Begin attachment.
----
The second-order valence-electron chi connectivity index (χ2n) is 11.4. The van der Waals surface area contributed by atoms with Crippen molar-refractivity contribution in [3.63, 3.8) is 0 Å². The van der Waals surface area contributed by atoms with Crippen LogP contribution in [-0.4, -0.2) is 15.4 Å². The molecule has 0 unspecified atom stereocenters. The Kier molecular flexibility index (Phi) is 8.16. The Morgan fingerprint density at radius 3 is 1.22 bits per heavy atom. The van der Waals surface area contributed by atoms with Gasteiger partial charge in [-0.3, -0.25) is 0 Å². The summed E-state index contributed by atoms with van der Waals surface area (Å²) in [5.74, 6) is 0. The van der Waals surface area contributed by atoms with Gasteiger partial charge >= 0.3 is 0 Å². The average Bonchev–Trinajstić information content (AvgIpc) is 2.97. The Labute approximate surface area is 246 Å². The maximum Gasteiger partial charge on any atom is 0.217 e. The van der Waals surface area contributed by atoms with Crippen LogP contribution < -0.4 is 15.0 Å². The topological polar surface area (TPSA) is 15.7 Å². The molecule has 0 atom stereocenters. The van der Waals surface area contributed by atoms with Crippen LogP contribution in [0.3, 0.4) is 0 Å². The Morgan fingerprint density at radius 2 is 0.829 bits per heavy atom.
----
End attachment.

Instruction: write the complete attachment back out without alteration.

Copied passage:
The second-order valence-electron chi connectivity index (χ2n) is 11.4. The van der Waals surface area contributed by atoms with Crippen molar-refractivity contribution in [3.63, 3.8) is 0 Å². The van der Waals surface area contributed by atoms with Crippen LogP contribution in [-0.4, -0.2) is 15.4 Å². The molecule has 0 unspecified atom stereocenters. The Kier molecular flexibility index (Phi) is 8.16. The Morgan fingerprint density at radius 3 is 1.22 bits per heavy atom. The van der Waals surface area contributed by atoms with Gasteiger partial charge in [-0.3, -0.25) is 0 Å². The summed E-state index contributed by atoms with van der Waals surface area (Å²) in [5.74, 6) is 0. The van der Waals surface area contributed by atoms with Gasteiger partial charge >= 0.3 is 0 Å². The average Bonchev–Trinajstić information content (AvgIpc) is 2.97. The Labute approximate surface area is 246 Å². The maximum Gasteiger partial charge on any atom is 0.217 e. The van der Waals surface area contributed by atoms with Crippen LogP contribution < -0.4 is 15.0 Å². The topological polar surface area (TPSA) is 15.7 Å². The molecule has 0 atom stereocenters. The van der Waals surface area contributed by atoms with Crippen LogP contribution in [0.3, 0.4) is 0 Å². The Morgan fingerprint density at radius 2 is 0.829 bits per heavy atom.